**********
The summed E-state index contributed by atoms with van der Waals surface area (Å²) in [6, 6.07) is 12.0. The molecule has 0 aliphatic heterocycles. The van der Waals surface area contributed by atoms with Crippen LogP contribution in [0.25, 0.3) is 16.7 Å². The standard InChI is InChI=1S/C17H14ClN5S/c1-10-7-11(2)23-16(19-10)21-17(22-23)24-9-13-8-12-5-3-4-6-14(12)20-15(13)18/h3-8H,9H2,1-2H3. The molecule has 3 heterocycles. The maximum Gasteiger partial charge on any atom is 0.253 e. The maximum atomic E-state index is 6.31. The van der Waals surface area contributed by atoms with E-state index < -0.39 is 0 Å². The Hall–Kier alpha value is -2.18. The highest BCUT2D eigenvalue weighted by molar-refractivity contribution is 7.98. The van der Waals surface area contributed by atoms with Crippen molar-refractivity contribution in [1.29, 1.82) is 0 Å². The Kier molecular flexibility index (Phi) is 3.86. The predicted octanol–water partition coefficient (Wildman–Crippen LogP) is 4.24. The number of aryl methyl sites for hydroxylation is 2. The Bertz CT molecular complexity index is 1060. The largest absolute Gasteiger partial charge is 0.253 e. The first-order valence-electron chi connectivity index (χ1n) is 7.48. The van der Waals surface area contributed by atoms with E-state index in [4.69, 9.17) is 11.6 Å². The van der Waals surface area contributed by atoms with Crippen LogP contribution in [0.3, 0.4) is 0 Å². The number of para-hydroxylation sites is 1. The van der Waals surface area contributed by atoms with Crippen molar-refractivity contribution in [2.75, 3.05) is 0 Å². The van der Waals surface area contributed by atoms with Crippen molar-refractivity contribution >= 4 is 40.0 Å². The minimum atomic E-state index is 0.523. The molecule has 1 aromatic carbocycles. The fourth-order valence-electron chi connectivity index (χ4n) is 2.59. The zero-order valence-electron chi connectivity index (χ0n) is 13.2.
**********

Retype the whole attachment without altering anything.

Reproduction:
The summed E-state index contributed by atoms with van der Waals surface area (Å²) in [6, 6.07) is 12.0. The molecule has 0 aliphatic heterocycles. The van der Waals surface area contributed by atoms with Crippen LogP contribution in [0.25, 0.3) is 16.7 Å². The standard InChI is InChI=1S/C17H14ClN5S/c1-10-7-11(2)23-16(19-10)21-17(22-23)24-9-13-8-12-5-3-4-6-14(12)20-15(13)18/h3-8H,9H2,1-2H3. The molecule has 3 heterocycles. The maximum Gasteiger partial charge on any atom is 0.253 e. The maximum atomic E-state index is 6.31. The van der Waals surface area contributed by atoms with E-state index < -0.39 is 0 Å². The Hall–Kier alpha value is -2.18. The highest BCUT2D eigenvalue weighted by molar-refractivity contribution is 7.98. The van der Waals surface area contributed by atoms with Crippen molar-refractivity contribution in [1.29, 1.82) is 0 Å². The Kier molecular flexibility index (Phi) is 3.86. The predicted octanol–water partition coefficient (Wildman–Crippen LogP) is 4.24. The number of aryl methyl sites for hydroxylation is 2. The Bertz CT molecular complexity index is 1060. The largest absolute Gasteiger partial charge is 0.253 e. The first-order valence-electron chi connectivity index (χ1n) is 7.48. The van der Waals surface area contributed by atoms with E-state index in [4.69, 9.17) is 11.6 Å². The van der Waals surface area contributed by atoms with Crippen LogP contribution in [0.3, 0.4) is 0 Å². The number of para-hydroxylation sites is 1. The van der Waals surface area contributed by atoms with Crippen molar-refractivity contribution in [2.75, 3.05) is 0 Å². The van der Waals surface area contributed by atoms with Crippen molar-refractivity contribution >= 4 is 40.0 Å². The minimum atomic E-state index is 0.523. The molecule has 1 aromatic carbocycles. The fourth-order valence-electron chi connectivity index (χ4n) is 2.59. The zero-order valence-electron chi connectivity index (χ0n) is 13.2.